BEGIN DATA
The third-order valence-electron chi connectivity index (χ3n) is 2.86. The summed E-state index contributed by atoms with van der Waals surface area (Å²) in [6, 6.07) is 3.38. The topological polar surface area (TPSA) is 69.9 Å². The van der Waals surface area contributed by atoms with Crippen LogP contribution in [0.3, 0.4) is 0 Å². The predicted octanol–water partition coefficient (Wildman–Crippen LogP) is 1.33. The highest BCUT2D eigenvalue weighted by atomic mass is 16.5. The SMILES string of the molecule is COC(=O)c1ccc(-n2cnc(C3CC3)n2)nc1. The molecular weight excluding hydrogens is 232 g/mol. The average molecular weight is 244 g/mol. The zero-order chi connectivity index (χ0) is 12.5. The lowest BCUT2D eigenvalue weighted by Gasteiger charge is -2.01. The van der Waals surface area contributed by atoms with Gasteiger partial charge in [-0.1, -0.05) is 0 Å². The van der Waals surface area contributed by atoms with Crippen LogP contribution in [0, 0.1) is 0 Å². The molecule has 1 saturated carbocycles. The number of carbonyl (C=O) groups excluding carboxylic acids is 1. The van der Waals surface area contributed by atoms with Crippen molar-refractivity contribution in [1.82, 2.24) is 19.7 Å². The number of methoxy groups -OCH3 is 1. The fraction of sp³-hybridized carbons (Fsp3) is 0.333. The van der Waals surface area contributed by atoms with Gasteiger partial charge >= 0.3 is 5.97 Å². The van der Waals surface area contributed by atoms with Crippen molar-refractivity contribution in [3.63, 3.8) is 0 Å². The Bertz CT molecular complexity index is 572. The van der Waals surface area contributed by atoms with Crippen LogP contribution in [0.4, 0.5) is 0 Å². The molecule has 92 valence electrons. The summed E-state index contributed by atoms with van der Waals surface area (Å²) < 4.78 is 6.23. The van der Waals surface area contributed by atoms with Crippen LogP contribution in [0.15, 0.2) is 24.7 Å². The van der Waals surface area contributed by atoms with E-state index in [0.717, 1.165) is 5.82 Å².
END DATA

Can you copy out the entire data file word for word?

The third-order valence-electron chi connectivity index (χ3n) is 2.86. The summed E-state index contributed by atoms with van der Waals surface area (Å²) in [6, 6.07) is 3.38. The topological polar surface area (TPSA) is 69.9 Å². The van der Waals surface area contributed by atoms with Crippen LogP contribution in [0.3, 0.4) is 0 Å². The predicted octanol–water partition coefficient (Wildman–Crippen LogP) is 1.33. The highest BCUT2D eigenvalue weighted by atomic mass is 16.5. The SMILES string of the molecule is COC(=O)c1ccc(-n2cnc(C3CC3)n2)nc1. The molecular weight excluding hydrogens is 232 g/mol. The average molecular weight is 244 g/mol. The zero-order chi connectivity index (χ0) is 12.5. The lowest BCUT2D eigenvalue weighted by Gasteiger charge is -2.01. The van der Waals surface area contributed by atoms with Gasteiger partial charge in [-0.1, -0.05) is 0 Å². The van der Waals surface area contributed by atoms with Crippen LogP contribution in [0, 0.1) is 0 Å². The molecule has 1 saturated carbocycles. The number of carbonyl (C=O) groups excluding carboxylic acids is 1. The van der Waals surface area contributed by atoms with Crippen molar-refractivity contribution in [1.82, 2.24) is 19.7 Å². The number of methoxy groups -OCH3 is 1. The fraction of sp³-hybridized carbons (Fsp3) is 0.333. The van der Waals surface area contributed by atoms with Gasteiger partial charge >= 0.3 is 5.97 Å². The van der Waals surface area contributed by atoms with Crippen molar-refractivity contribution in [3.63, 3.8) is 0 Å². The Bertz CT molecular complexity index is 572. The van der Waals surface area contributed by atoms with Crippen LogP contribution in [0.4, 0.5) is 0 Å². The molecule has 92 valence electrons. The summed E-state index contributed by atoms with van der Waals surface area (Å²) < 4.78 is 6.23. The van der Waals surface area contributed by atoms with Crippen LogP contribution in [0.15, 0.2) is 24.7 Å². The van der Waals surface area contributed by atoms with E-state index in [0.717, 1.165) is 5.82 Å².